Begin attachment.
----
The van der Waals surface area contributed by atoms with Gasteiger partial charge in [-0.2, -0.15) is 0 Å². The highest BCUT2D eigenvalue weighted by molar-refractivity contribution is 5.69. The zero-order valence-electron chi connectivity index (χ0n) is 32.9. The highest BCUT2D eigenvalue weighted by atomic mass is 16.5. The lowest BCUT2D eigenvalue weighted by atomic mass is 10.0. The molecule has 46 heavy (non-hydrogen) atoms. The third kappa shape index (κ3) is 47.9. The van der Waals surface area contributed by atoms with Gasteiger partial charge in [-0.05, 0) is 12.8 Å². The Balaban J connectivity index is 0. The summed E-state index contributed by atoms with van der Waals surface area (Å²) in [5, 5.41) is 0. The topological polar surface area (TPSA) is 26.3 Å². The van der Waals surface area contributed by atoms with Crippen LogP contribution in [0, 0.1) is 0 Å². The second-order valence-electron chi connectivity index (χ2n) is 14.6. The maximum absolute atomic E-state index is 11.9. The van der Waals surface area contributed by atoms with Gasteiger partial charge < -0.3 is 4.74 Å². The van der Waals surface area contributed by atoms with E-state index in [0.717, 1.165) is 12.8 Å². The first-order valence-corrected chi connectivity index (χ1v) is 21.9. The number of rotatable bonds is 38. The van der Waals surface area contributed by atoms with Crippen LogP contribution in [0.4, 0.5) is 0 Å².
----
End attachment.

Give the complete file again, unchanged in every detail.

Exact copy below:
The van der Waals surface area contributed by atoms with Gasteiger partial charge in [-0.2, -0.15) is 0 Å². The highest BCUT2D eigenvalue weighted by molar-refractivity contribution is 5.69. The zero-order valence-electron chi connectivity index (χ0n) is 32.9. The highest BCUT2D eigenvalue weighted by atomic mass is 16.5. The lowest BCUT2D eigenvalue weighted by atomic mass is 10.0. The molecule has 46 heavy (non-hydrogen) atoms. The third kappa shape index (κ3) is 47.9. The van der Waals surface area contributed by atoms with Gasteiger partial charge in [-0.05, 0) is 12.8 Å². The Balaban J connectivity index is 0. The summed E-state index contributed by atoms with van der Waals surface area (Å²) in [5, 5.41) is 0. The topological polar surface area (TPSA) is 26.3 Å². The van der Waals surface area contributed by atoms with Crippen LogP contribution in [0, 0.1) is 0 Å². The second-order valence-electron chi connectivity index (χ2n) is 14.6. The maximum absolute atomic E-state index is 11.9. The van der Waals surface area contributed by atoms with Gasteiger partial charge < -0.3 is 4.74 Å². The van der Waals surface area contributed by atoms with E-state index in [0.717, 1.165) is 12.8 Å². The first-order valence-corrected chi connectivity index (χ1v) is 21.9. The number of rotatable bonds is 38. The van der Waals surface area contributed by atoms with Crippen LogP contribution in [0.4, 0.5) is 0 Å².